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The most recent surveys of living conditions inside some Illinois correctional facilities reveal some troubling findings. The John Howard Association routinely visits prisons in the state to monitor conditions of confinement, policies and practices. In the first half of the year, nearly 4,000 surveys were collected from people locked up in seven different prisons. 

The organization's executive director, Jennifer Vollen-Katz, says many of the state's correctional facilities were constructed decades if not centuries ago, and lack the resources needed to maintain structures of that age.

"There's issues with ventilation, with leaking, with rodents," she points out. "We can see when we visit that things are just crumbling around people. That's a really unsafe and difficult way to live that just fuels the level of inhumane conditions that people are being subjected to."

The surveys were added to the data set from 2018, which now totals more than 13,000.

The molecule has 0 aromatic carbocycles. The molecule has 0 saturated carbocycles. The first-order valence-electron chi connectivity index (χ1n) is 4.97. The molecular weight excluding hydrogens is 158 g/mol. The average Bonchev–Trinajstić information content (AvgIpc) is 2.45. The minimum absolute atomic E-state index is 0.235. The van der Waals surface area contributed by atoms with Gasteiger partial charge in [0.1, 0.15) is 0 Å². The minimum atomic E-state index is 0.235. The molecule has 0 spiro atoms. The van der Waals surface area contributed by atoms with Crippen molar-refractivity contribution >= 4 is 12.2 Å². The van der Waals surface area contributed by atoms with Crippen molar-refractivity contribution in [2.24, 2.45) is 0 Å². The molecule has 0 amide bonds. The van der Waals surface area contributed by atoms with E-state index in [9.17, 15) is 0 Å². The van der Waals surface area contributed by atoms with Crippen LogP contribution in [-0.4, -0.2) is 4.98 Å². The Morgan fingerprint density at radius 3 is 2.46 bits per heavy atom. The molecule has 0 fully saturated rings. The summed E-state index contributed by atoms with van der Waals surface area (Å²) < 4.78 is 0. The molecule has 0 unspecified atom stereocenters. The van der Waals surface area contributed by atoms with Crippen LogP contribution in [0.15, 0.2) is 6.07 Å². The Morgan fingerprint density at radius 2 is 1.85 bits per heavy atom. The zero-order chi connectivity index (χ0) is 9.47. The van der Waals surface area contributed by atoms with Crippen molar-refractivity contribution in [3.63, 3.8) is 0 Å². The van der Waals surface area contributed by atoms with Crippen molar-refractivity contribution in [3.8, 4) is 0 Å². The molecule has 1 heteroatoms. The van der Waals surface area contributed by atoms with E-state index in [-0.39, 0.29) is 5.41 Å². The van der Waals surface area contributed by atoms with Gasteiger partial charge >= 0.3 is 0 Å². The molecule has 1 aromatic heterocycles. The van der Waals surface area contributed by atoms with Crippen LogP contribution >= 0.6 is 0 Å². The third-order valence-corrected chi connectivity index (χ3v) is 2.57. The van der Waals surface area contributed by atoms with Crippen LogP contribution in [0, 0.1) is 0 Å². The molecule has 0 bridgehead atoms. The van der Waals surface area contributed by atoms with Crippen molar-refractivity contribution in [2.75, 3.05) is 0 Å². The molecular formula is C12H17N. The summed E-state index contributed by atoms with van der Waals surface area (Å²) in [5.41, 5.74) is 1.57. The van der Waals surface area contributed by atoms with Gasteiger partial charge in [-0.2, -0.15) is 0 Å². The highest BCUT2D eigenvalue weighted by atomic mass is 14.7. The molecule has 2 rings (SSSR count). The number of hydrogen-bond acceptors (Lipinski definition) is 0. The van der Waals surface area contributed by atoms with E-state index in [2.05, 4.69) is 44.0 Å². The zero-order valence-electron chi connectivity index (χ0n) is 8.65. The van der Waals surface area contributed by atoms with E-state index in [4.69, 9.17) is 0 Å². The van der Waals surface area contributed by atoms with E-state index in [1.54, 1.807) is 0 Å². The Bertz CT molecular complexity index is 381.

Seventy-five percent of respondents said broken infrastructure is not repaired in a timely matter; 66% reported inadequate ventilation and 62% indicated the temperature is uncomfortable. 

Vollen-Katz says the Illinois Department of Corrections has not commented on the survey results. 

Vollen-Katz explains that the surveys are completely anonymous, and also ask about medical care, mental health treatment and other areas related to well-being.

"If we are going to set people up for success upon release, we need to be thinking about how we are treating them and what kind of skills we are providing," she states. "And right now, the conditions that people live in in Illinois prisons are terrible and there's simply not enough programming."

In 2018, the organization started staff surveys at the Illinois Department of Juvenile Justice's five facilities. Of the 41 people who completed a survey, about half disagreed or strongly disagreed that the facility is in good state of repair, or that it is sanitary. 

However, a majority said mental health and medical services are available to those incarcerated.